Mission St. Mary Confrontation Encounter

In the Confrontation encounter, the forces are lined up from highest Rep to lowest across from one another. The slavers are using their hostages as shields preventing Lt. Matthews from using volley fire out of fear of hitting the hostages.

It was a balmy hot morning, 1 January 1900, when the sloop H.M.S. New Hope arrived in the harbor of Mission St. Mary, the Lemurian treaty port located in the kingdom of Nobelongaa. She didn’t arrive alone, for the New Hope’s mission had been to escort Lord Hamilton’s schooner, the Leaping Hart. Since Lady Hamilton was a royal cousin, it was deemed a military escort for their safari was prudent considering the war with the Boers and other tensions throughout the empire.

With men needed in South Africa, India and it’s frontiers, the escort for Lady and Lord Hamilton’s party was an experimental group of female sailors. It had long been the practice to encourage young men with no prospect other than prison to enlist in the services. Here was a social experiment to do the same for young women. The women would have female officers, but all of the senior positions of the ship were assigned to men.

Lieutenant Caroline Matthews commanded the detail guarding the gangplanks of both ships as equipment and supplies for the safari were being unloaded. The docks were filled with onlookers who had come to see the ships. Being a treaty port, there were trade legations from the major nations in Mission St. Mary – in addition to fellow British, there were French, Germans and Belgians. The Spanish had left the port and word was the Americans would soon arrive.

The British from the back to the front – Lt. Matthews, P.O. Tuttle, Yates, Reynolds & Connelly

There are screams from the crowd as two women are seized by a group of slavers after killing their escorts. Lt. Matthews quickly puts together a party and gives pursuit.

When Lt. Matthews catches up to the slavers in the market outside of the city gates, the slavers turn setting up a confrontation encounter. In newer rules, confrontations are non-lethal with a chance of becoming lethal – in Mission St. Mary, it is almost guaranteed a confrontation will be lethal.

The Slavers from back to front – Rep 5 Leader, 3 Rep 4 Slavers & 2 Rep 3 Slavers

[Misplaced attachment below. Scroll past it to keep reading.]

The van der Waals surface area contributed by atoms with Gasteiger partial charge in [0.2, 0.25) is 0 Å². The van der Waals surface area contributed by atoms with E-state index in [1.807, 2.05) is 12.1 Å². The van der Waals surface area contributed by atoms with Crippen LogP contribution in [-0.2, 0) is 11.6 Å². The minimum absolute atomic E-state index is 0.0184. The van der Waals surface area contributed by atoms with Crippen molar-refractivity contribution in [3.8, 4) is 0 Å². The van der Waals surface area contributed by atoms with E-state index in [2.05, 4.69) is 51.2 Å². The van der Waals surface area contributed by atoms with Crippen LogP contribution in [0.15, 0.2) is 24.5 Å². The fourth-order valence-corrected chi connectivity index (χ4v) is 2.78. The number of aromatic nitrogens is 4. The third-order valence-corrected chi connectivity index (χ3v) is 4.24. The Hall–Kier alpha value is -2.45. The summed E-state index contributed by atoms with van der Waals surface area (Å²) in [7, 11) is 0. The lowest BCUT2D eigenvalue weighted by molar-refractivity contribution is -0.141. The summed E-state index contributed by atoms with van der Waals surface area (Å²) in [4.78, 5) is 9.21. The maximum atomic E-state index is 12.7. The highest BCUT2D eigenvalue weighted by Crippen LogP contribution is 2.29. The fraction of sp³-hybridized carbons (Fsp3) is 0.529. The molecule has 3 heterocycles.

The objective of the confrontation encounter is to defeat your enemy and escape unharmed. You can use any number of your group or the whole group.

My group consists of Lieutenant Caroline Matthews, Rep 5, armed with saber and service revolver; Petty Officer Emma Tuttle, Rep 4, armed with bolt action rifle and bayonet; three Seamen: Yates, Reynolds, and Connelly all Rep 3 and armed with bolt action rifle and bayonet. I won’t go into their attributes here, except one – the soldier class has the “crack shot” attribute, that means whenever a soldier fires a weapon, you roll 3d6 and use the best 2 as the score to hit. I decided the rank and file sailors should all be Rep 3 to represent the fact they are green troops.

The Slaver Leader charges Lt. Matthews who calmly draws her revolver

The Slaver force is determined by resolving a PEF, this means the number of slavers could vary from being 3 figures less than the size of my group to being 3 figures larger than my group. In this case, the group of slavers will outnumber my group by one.

The slavers consist of a Rep 5 leader with melee weapon, a Rep 4 warrior with melee weapon, two Rep 4 warriors with rifled muskets or black powder rifles, one Rep 3 warrior with rifled musket and one Rep 3 warrior with melee weapon.

For this encounter, the two groups are deployed six inches apart from highest Rep to lowest Rep opposite one another.

A Rep 4 Slaver charges into melee with P.O. Tuttle

This is where the encounter become lethal, when the two groups Walk the Walk, they take an in-sight test. For the group that wins insight, figures armed with ranged weapons fire and figures with melee weapons charge.

The slavers win the in-sight and the leader charges Lt. Matthews, she fires knocking the leader down and he goes Out of the Fight.

The next slaver charges Petty Officer Tuttle, she fires, hits, but fails to do any damage. They fight a round of melee to a draw. (I know I should resolve the melee to its conclusion, but I like to resolve some of the other actions in-between rounds of melee.)

A Rep 4 slaver steps out from behind the two women hostages and fires at Yates – she’s knocked down and obviously dead.

A slaver steps forward to fire at Yates

Emboldened by his fellow, another Rep 4 slaver steps forward and fires at Reynolds, forcing her to Duck Back. Meanwhile the melee round between Petty Officer Tuttle and the slaver ends in another draw.

Gleefully, a Rep 3 slaver steps up and fires at Seaman Connelly, but misses. The remaining Rep 3 slaver charges Connelly. She fires and he drops to the ground obviously dead.

Meanwhile, Petty Officer Tuttle finally gains the upper hand in melee, the slaver goes down Out of the Fight.

Lt. Matthews fires at the highest Rep slaver and he goes down out of the fight. This causes the remaining slavers to leave the board.

The hostages are free

As the remaining slavers flee, a new problem has arisen, a diplomatic problem – armed foreign women have killed men in Mission St. Mary’s marketplace. The king’s first minister and chamberlain is finally satisfied when the British minister explains the Queen’s troops are obliged to protect British citizens regardless of their gender – it also helped a great deal when it was confirmed the slavers were not citizens of Nobelongaa.

The slavers flee into the city

For the last seven years I’ve been wanting to write a story called In Search of a Rare Flower. This encounter is a small part of that story. Someday I hope I’ll get to sit down and write the whole thing.

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